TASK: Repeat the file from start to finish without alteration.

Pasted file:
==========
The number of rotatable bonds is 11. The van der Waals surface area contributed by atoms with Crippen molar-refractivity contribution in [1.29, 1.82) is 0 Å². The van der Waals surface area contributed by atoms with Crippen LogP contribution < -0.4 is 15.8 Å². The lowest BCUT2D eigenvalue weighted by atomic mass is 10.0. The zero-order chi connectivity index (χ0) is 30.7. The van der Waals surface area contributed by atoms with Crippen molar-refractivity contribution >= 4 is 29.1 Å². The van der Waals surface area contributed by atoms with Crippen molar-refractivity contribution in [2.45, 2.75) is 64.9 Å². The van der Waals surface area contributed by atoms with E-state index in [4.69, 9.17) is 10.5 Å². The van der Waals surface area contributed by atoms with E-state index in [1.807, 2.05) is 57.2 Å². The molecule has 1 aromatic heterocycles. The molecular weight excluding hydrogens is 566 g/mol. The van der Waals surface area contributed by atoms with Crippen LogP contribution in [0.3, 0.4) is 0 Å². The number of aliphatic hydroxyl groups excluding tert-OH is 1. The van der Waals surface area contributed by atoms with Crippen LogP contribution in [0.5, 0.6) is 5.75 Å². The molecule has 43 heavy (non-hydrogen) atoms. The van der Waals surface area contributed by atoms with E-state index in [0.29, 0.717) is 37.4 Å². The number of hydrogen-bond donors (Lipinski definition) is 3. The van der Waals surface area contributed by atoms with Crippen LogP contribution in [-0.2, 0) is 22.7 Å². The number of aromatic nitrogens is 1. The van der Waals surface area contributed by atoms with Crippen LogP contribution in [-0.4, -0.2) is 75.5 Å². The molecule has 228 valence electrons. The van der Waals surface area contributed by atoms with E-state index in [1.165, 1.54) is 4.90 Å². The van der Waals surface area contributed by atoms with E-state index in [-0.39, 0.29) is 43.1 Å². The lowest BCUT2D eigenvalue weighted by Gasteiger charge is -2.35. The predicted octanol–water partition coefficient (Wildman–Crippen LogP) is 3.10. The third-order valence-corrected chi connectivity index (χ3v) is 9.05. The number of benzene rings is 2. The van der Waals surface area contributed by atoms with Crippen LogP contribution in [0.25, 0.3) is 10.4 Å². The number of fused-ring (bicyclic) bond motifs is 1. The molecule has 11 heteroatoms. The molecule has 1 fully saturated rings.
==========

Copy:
The number of rotatable bonds is 11. The van der Waals surface area contributed by atoms with Crippen molar-refractivity contribution in [1.29, 1.82) is 0 Å². The van der Waals surface area contributed by atoms with Crippen LogP contribution < -0.4 is 15.8 Å². The lowest BCUT2D eigenvalue weighted by atomic mass is 10.0. The zero-order chi connectivity index (χ0) is 30.7. The van der Waals surface area contributed by atoms with Crippen molar-refractivity contribution >= 4 is 29.1 Å². The van der Waals surface area contributed by atoms with Crippen molar-refractivity contribution in [2.45, 2.75) is 64.9 Å². The van der Waals surface area contributed by atoms with E-state index in [4.69, 9.17) is 10.5 Å². The van der Waals surface area contributed by atoms with E-state index in [1.807, 2.05) is 57.2 Å². The molecule has 1 aromatic heterocycles. The molecular weight excluding hydrogens is 566 g/mol. The van der Waals surface area contributed by atoms with Crippen LogP contribution in [0.3, 0.4) is 0 Å². The number of aliphatic hydroxyl groups excluding tert-OH is 1. The van der Waals surface area contributed by atoms with Crippen LogP contribution in [0.5, 0.6) is 5.75 Å². The molecule has 43 heavy (non-hydrogen) atoms. The van der Waals surface area contributed by atoms with E-state index in [0.29, 0.717) is 37.4 Å². The number of hydrogen-bond donors (Lipinski definition) is 3. The van der Waals surface area contributed by atoms with Crippen LogP contribution in [-0.2, 0) is 22.7 Å². The number of aromatic nitrogens is 1. The van der Waals surface area contributed by atoms with Crippen LogP contribution in [-0.4, -0.2) is 75.5 Å². The molecule has 228 valence electrons. The van der Waals surface area contributed by atoms with E-state index in [1.165, 1.54) is 4.90 Å². The van der Waals surface area contributed by atoms with E-state index in [-0.39, 0.29) is 43.1 Å². The lowest BCUT2D eigenvalue weighted by Gasteiger charge is -2.35. The predicted octanol–water partition coefficient (Wildman–Crippen LogP) is 3.10. The third-order valence-corrected chi connectivity index (χ3v) is 9.05. The number of benzene rings is 2. The van der Waals surface area contributed by atoms with Crippen LogP contribution in [0.25, 0.3) is 10.4 Å². The number of fused-ring (bicyclic) bond motifs is 1. The molecule has 11 heteroatoms. The molecule has 1 fully saturated rings.